North Pacific Acoustic Laboratory and Deep Water Acoustics
Technical Report,01 Mar 2014,30 Sep 2016
WASHINGTON UNIV SEATTLE SEATTLE United States
Pagination or Media Count:
The ultimate limitations to the performance of long-range sonar are due to ocean sound speed perturbations and the characteristics of the ambient acoustic noise field. Scattering and diffraction resulting from internal waves and other ocean processes limit the temporal and spatial coherence of the received signal, while the ambient noise field is in direct competition with the received signal. Research conducted in the North Pacific Acoustic Laboratory NPAL program at the Applied Physics Laboratory APL-UW is directed toward a complete understanding of the basic physics of low-frequency, long-range, broadband acoustic propagation, the effects of ocean variability on signal coherence, and the fundamental limits to signal processing at long-range that are imposed by ocean processes. The long-term goal of NPAL is to optimize advanced signal processing techniques, including matched-field processing and adaptive array processing methods, based upon knowledge about the multi-dimensional character of the propagation and noise fields and their impact on long-range ocean acoustic signal transmissions.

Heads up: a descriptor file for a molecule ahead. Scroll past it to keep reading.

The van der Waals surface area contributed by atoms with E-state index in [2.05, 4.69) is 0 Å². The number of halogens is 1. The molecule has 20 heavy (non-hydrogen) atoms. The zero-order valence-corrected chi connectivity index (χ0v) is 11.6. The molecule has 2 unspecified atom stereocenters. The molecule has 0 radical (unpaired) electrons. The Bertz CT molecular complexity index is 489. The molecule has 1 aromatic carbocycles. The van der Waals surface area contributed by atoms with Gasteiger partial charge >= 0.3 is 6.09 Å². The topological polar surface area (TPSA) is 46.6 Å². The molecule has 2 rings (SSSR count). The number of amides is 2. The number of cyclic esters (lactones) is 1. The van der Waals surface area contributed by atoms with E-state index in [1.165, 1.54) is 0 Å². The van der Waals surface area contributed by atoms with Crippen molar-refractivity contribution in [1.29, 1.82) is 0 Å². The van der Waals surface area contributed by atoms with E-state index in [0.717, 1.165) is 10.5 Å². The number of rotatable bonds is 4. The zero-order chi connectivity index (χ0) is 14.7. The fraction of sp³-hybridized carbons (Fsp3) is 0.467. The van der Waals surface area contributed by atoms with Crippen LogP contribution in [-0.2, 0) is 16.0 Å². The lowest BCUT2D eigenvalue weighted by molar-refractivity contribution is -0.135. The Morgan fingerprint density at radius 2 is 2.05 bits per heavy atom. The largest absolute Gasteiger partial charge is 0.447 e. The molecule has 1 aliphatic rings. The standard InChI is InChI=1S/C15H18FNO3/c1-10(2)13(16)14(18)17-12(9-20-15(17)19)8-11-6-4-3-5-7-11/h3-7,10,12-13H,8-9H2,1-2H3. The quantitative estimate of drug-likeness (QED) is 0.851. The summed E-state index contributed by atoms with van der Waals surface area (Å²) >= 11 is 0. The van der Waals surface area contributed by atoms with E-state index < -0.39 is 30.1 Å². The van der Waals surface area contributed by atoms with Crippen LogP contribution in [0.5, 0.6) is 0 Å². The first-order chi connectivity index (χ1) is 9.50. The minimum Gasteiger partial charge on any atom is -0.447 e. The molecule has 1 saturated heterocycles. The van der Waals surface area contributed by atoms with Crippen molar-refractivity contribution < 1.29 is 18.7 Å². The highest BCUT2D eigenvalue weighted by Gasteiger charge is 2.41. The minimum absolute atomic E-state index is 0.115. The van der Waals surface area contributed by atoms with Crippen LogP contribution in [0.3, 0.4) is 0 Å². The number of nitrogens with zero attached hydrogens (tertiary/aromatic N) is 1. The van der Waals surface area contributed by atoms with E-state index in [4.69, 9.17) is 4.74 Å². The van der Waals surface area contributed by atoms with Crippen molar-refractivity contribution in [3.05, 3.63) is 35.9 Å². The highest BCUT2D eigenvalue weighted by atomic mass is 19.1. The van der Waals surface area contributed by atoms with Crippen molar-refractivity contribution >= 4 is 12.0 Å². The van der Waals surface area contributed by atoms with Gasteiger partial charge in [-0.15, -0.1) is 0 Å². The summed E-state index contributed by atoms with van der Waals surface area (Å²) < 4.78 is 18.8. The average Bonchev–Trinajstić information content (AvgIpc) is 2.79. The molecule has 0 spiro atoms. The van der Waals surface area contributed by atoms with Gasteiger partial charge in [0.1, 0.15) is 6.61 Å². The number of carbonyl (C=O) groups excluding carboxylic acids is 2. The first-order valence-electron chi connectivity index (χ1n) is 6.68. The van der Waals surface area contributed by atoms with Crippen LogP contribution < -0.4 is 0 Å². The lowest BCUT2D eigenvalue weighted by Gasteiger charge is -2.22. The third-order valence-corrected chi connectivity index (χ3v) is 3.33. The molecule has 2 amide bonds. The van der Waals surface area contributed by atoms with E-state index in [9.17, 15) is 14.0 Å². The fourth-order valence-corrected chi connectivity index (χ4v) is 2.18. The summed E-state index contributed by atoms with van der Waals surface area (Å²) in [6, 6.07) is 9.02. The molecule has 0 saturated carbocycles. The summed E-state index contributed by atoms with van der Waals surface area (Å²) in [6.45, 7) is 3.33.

- Acoustic Detection and Detectors
- Physical and Dynamic Oceanography